Young patients receive sight restoring lenses

Before using her new RGP lenses, Rosie underwent eye surgery for her congenital cataract and persistent fetal vasculature.

Rosie Karon was only two weeks old when her mother noticed her left pupil was misshapen. When her parents, Shira Lipton, MD, and Adam Karon, JD, decided to have her examined by a pediatric ophthalmologist at a local hospital, the specialist referred Rosie to the Byers Eye Institute at Stanford where she was seen by Scott Lambert, MD, professor of ophthalmology and chief of ophthalmology at the Lucile Packard Children’s Hospital Stanford. Lambert diagnosed Rosie with a congenital cataract and persistent fetal vasculature (PFV).

These eye disorders are both rare, and while they affect a minority of children, the implications if not addressed can be lifelong.

 Lambert and Surbhi Bansal, OD, clinical assistant professor of ophthalmology, recommended that Rosie undergo eye surgery and then be corrected optically with soft contact lenses. The surgery was successful, but the soft lenses caused corneal abrasions to Rosie’s eye, so they decided to transition her to rigid gas permeable (RGP) contact lenses.

Unparalleled care by Stanford doctors

Leaving Rosie’s left eye without an RGP lens was not an option, in fact, without one, Rosie was blind in her left eye. However, the RGP lens would often pop out on its own or get damaged, plus Rosie’s parents had to remove the RGP lens each night because Rosie could not sleep with it.

“There was about a 15-day stretch where we had to take Rosie to Byers for Dr. Lambert or Bansal to help remove the lens for us, because we couldn’t do it ourselves,” Lipton said. “Their care for our daughter was unparalleled. They would show up on weekends, holidays, and late at night to help us. We never expected that of them, and yet they remained committed to Rosie and her vision.”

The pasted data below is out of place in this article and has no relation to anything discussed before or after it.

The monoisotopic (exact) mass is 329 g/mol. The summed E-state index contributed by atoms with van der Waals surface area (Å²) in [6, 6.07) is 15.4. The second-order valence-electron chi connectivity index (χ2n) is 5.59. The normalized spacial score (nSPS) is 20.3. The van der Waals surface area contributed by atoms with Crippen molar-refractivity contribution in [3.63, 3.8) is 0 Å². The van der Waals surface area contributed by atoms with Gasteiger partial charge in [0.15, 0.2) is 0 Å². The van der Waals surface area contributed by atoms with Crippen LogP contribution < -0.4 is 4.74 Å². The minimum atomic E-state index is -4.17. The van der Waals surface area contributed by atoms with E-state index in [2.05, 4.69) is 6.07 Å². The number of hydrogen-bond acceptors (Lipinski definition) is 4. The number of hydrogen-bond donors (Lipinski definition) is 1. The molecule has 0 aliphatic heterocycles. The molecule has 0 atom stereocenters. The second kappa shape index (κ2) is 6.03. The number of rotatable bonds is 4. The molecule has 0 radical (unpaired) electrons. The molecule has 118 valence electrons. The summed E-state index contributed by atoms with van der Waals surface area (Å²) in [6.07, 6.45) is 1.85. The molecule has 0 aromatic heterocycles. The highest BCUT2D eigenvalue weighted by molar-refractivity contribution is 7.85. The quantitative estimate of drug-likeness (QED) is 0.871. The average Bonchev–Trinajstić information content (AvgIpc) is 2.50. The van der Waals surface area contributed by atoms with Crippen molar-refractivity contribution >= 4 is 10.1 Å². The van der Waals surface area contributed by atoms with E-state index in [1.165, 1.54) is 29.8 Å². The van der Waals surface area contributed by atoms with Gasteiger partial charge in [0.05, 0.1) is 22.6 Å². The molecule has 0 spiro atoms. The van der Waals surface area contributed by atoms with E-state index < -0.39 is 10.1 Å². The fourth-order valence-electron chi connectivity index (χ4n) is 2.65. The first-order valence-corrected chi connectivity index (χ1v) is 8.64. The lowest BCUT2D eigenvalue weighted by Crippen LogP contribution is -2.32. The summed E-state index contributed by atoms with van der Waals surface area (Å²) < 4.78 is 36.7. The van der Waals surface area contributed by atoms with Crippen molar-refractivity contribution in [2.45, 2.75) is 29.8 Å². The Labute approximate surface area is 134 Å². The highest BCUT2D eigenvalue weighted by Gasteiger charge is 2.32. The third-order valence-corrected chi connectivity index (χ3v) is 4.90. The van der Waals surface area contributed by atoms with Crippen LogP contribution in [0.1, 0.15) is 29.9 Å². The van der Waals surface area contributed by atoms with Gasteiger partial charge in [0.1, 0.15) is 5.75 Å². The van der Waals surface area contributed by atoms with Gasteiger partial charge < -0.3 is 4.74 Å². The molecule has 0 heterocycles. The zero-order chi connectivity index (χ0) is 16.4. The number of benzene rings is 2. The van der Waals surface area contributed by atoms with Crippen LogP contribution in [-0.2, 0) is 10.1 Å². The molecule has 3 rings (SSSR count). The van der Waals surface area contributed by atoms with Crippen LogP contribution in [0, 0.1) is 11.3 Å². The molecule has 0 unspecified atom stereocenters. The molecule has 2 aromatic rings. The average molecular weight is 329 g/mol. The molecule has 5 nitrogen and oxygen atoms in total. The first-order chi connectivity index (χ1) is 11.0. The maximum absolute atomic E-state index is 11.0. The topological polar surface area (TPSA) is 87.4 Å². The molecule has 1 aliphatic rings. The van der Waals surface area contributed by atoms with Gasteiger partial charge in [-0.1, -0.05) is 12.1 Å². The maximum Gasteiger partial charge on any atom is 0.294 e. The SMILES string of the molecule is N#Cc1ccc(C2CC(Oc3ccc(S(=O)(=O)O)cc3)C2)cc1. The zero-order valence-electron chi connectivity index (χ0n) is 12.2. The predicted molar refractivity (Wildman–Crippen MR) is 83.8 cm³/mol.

Rosie will continue to wear the RGP lens in her left eye, but may opt for a permanent lens placement when she is older. For Rosie’s parents, any progress their daughter makes in terms of her vision is a victory, whether gaining her peripheral vision or reading letters on a visual acuity test.

Rosie with her mother, Shira Lipton. Rosie has fully recovered from her surgery and is adapting well to the RGP lenses.

Advancing change for other families

While RGP lenses are helpful, for some families, their high cost is not sustainable. If they break or a child outgrows them, they must be replaced. Often, however, insurance does not cover these expenses, deeming the lenses a cosmetic expense.

“When a family cannot afford these lenses and their health insurance will not cover them, it is the equivalent of telling an amputee that they cannot have a prosthesis,” Lambert said. “Children like Rosie need these lenses and are at risk of losing their vision entirely, which is why for years I’ve advocated bringing awareness to this disparity.”

Lipton and Karon are working on behalf of other children like Rosie by encouraging Congress to advance legislation to ensure these vision saving lenses are covered by insurance. Congresswoman Anna Eshoo and her senior health policy advisor have indicated they were unaware that contact lenses were not covered for infants after congenital cataract surgery and are vitally interested in addressing this need.

“Most recently Congresswoman Eshoo read a letter that I wrote about Rosie to the House and is hopeful that contact lenses can be covered under a bill currently before congress called the Ensuring Lasting Smiles Act,” Lipton said. “This bill highlights the need for all children with congenital anomalies to have full and adequate health care coverage, including necessary devices such as contact lenses.”

In the meantime, Lambert has set up a fund that allows donors to assist families who cannot afford contact lenses for their children after cataract surgery. To make donations for contact lenses, please use the link below and type “Pediatric Ophthalmology Support Fund” for Gift Designation: Donate to Lucile Packard Foundation for Children's Health.  

“Our first priority is preserving and restoring vision, which is so important to the visual and social development of these children,” Lambert emphasizes.


Kathryn Sill is a web and communications specialist for the Byers Eye Institute in the Department of Ophthalmology, at Stanford University School of Medicine. Email her at